Posts Tagged: Ron Silliman

Notable Philadelphia: 4/11–4/17

By

Tuesday 4/11: Tamara J. Ralis reads from Dreamers of Earth and Aether. 7 p.m. at Wooden Shoe. SUNDRUNK reading series: Lost & Found. Featured poets: Brittanie Sterner, Kassidi Jones, and Patrick McNeil. 7 p.m. at Crime & Punishment Brewing. Ron Silliman and Michael Rothenburg read at 6:30 p.m. at Penn Book Center.

...more

Notable NYC: 1/24–1/30

By

Saturday 1/24: Barbara Elovic reads Other People’s Stories, poems. BookCourt, 7 p.m., free. Sophie Seita and Ron Silliman join the Segue Series. Zinc Bar, 4:30 p.m., $5. Maxwell Donnewald, Jacob Kaplan, Bill Kemmler, Sam Regal, and Stephen Lloyd launch Sporadicus. Mellow Pages, 7:30 p.m., free. Sunday 1/25: Shelly Oria and Lee Matthew Goldberg join the […]

...more

The Rumpus Sunday Book Blog Roundup

By

Partially due to anti-porn Internet filters, the Canadian magazine The Beaver is changing its name. (via Silliman) The end was near, and now it is near, and damn it, why won’t it just get here already. The Guardian writes on the history of apocalypses. Loredo, Texas no longer has a bookstore. (via The Millions) “My work’s […]

...more

Poetic Lives Online: Links by Brian Spears

By

It’s Saturday night and it’s poetry time. Who else is excited? I always figured the Irish got excited about poetry. Roddy Doyle says otherwise. I’m late to the game in discovering the Poetry Foundation’s podcasts, but I’m having some fun listening to them. I liked Ron Silliman’s discussion of writing a poem with an eraser, […]

...more

Poetic Lives Online: Links by Brian Spears

By

Here’s some interesting reading from the world of poetry this week. Michael Schaub at HTMLGIANT picks up where the Poetry Foundation left off a little while ago about martinis and poets. You’ll like their entries. This is a little dated by internet standards, but it’s still worth looking at: Calvin Trillin versifies about the Roman […]

...more

Poetic Lives Online: Links by Brian Spears

By

The Sycamore Review paid someone for a poem. It cost them a quarter and the poem was written on a bar napkin. Sounds like a worthwhile trade. Kent Johnson on The New British School Publishing an e-version of your book? Prepare to be boarded. I think this is a terrific way to get poetry out […]

...more

Poetic Lives Online: Links by Brian Spears

By

Alison Flood, writing in The Guardian implores her fellow citizens to vote in the BBC’s poll for the nation’s favorite poet. She’s worried that there will be a rehash of 1995, when Britain chose Rudyard Kipling’s “If” as its favorite poem. Her personal choice of Gerard Manley Hopkins isn’t bad, in my opinion. I feel […]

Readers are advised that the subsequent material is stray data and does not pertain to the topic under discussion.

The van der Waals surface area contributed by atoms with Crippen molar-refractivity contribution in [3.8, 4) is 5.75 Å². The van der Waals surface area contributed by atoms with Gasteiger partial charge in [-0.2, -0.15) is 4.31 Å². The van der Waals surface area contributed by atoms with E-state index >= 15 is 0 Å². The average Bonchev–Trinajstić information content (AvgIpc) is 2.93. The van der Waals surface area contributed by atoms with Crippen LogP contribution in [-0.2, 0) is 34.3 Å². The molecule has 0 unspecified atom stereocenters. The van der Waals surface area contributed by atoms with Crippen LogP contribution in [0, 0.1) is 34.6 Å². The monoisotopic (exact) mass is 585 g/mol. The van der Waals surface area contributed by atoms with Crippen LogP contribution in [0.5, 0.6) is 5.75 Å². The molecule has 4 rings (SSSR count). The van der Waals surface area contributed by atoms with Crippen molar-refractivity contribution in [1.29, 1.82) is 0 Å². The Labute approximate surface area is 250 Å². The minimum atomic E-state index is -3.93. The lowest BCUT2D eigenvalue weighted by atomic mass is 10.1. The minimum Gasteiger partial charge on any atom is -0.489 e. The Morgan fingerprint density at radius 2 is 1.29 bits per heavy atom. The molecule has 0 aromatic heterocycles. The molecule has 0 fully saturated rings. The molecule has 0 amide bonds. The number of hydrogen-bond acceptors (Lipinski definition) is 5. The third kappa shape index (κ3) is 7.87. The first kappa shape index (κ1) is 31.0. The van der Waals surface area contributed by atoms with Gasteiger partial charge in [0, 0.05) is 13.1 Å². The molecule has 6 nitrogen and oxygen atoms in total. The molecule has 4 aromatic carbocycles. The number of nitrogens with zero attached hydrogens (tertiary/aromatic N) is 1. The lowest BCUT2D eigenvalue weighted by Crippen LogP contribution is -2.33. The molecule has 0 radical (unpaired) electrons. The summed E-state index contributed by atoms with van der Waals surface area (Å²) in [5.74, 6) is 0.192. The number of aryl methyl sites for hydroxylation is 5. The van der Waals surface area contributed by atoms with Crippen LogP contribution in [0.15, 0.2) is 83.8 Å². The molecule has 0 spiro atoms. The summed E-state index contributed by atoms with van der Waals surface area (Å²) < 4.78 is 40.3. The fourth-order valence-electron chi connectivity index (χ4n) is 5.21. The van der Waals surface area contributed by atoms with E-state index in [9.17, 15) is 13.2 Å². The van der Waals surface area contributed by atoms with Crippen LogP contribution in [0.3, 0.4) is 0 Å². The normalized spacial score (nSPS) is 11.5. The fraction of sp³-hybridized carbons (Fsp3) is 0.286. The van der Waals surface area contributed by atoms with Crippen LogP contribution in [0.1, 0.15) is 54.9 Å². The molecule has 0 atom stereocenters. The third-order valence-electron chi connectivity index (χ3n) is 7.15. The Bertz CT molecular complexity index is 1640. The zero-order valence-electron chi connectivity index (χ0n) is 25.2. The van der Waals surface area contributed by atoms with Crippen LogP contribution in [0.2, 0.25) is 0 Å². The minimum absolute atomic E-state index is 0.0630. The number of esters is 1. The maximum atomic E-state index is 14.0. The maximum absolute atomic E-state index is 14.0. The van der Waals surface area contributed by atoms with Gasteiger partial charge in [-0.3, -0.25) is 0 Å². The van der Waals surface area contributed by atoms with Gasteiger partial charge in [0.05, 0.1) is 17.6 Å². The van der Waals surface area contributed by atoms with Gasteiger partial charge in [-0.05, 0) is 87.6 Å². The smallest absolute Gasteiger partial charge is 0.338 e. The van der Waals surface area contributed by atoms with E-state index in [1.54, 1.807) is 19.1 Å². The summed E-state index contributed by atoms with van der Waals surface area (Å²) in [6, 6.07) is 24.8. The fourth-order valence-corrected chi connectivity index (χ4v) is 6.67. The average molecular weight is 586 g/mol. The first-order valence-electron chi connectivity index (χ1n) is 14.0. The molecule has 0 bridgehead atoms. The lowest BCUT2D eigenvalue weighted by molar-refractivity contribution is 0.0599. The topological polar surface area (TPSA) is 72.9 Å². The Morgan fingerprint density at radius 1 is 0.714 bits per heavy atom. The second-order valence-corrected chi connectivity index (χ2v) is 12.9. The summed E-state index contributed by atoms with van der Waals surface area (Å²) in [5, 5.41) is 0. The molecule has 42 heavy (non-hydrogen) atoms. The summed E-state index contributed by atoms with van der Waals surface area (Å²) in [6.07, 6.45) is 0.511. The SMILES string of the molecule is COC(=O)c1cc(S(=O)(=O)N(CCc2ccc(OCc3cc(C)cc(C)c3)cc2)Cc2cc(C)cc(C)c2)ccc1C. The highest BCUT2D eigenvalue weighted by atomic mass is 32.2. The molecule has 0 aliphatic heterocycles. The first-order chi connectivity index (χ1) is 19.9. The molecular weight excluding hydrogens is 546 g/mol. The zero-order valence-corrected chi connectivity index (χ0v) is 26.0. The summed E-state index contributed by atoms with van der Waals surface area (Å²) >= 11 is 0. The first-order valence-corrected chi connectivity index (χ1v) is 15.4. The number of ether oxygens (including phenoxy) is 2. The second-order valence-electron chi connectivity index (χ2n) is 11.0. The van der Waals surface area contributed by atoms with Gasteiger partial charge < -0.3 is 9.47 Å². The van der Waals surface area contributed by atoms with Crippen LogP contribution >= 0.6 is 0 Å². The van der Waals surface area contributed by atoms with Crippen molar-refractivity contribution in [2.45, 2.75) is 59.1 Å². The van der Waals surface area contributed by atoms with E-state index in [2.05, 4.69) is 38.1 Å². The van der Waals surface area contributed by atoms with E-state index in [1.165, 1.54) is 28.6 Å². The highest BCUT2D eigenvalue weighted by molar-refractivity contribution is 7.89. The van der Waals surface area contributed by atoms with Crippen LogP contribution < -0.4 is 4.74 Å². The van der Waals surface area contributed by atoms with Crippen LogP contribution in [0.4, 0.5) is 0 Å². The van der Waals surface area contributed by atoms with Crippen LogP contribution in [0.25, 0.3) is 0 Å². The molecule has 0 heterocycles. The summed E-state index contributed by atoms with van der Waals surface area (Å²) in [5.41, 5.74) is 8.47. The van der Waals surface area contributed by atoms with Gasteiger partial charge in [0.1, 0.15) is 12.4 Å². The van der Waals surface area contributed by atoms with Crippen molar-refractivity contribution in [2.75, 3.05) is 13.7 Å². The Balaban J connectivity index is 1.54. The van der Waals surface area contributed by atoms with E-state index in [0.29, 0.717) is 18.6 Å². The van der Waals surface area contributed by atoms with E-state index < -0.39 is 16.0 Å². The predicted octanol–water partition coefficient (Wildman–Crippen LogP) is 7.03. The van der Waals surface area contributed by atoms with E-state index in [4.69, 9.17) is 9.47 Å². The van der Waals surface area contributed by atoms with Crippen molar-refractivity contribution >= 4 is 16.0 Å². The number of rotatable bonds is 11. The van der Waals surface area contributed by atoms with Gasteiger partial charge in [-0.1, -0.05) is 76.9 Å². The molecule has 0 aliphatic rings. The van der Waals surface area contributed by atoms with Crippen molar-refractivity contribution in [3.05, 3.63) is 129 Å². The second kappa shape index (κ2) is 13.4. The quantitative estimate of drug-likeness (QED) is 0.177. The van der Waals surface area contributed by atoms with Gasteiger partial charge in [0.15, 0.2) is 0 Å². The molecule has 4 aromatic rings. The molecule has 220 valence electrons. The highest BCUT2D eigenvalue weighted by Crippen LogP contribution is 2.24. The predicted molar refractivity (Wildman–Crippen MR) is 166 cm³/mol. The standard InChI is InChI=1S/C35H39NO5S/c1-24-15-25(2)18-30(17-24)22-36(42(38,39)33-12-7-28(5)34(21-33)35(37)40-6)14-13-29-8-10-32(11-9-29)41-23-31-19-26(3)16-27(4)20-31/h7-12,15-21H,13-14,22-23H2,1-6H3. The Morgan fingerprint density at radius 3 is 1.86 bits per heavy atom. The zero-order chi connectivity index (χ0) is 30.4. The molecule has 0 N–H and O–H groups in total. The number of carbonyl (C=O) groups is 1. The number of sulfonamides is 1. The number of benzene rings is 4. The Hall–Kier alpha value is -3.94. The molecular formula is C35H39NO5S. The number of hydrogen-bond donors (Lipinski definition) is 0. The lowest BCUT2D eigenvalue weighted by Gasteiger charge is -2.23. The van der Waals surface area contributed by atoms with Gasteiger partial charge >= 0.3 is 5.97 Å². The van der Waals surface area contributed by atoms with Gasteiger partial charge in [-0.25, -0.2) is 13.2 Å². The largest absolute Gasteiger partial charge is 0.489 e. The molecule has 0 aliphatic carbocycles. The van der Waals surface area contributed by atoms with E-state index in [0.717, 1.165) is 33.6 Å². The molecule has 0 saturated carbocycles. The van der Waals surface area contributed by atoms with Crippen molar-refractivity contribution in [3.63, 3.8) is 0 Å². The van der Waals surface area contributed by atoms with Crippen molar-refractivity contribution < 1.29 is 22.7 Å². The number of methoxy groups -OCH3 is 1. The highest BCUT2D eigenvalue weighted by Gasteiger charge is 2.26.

...more

Poetic Lives Online: Links by Brian Spears

By

MIke Chasar delves into a different side of pin-up poetry. Ron Silliman on the passing of David Bromige. Dale Smith has a few words to say on the latest salvo from Flarf and Conceptual Poetry practitioners. Harry Potter writes poetry. Okay, Dan Radcliffe writes it, and publishes it under a pseudonym. Of course he does–he’s […]

...more

Poetic Lives Online: Links by Brian Spears

By

The poet Deborah Digges died April 10, and there’s been a number of remembrances posted online, along with stories and selections from from her work. Ron Silliman notes the passing of Franklin Rosemont, Eve Kosofsky Sedgwick, and Henri Meschonnic. Travis Nichols has more on Deborah Digges and Franklin Rosemont. Congratulations to Fanny Howe and Ange […]

...more

Poetic Lives Online: Links by Brian Spears

By

Congratulations to Juan Felipe Herrera and August Kleinzahler on their shared National Book Critics Circle Award in Poetry for 2008. Barbara Jane Reyes has more on Herrera. Ron Silliman on on anthologies: “It is all but impossible to even characterize the map of poetry today. If this were the 1950s, a quarter of America’s poets […]

...more

Poetic Lives Online: Links by Brian Spears

By

Interesting conversation going on about a piece in the latest Poetry. Start here at Samizdat, then find further discussion at A Compulsive Reader, Exoskeleton (multiple posts–click around), and back to Samizdat. And since it started over an article written by Jason Guriel, I’ll link him too— only for something different— the curse of the duty-write. […]

...more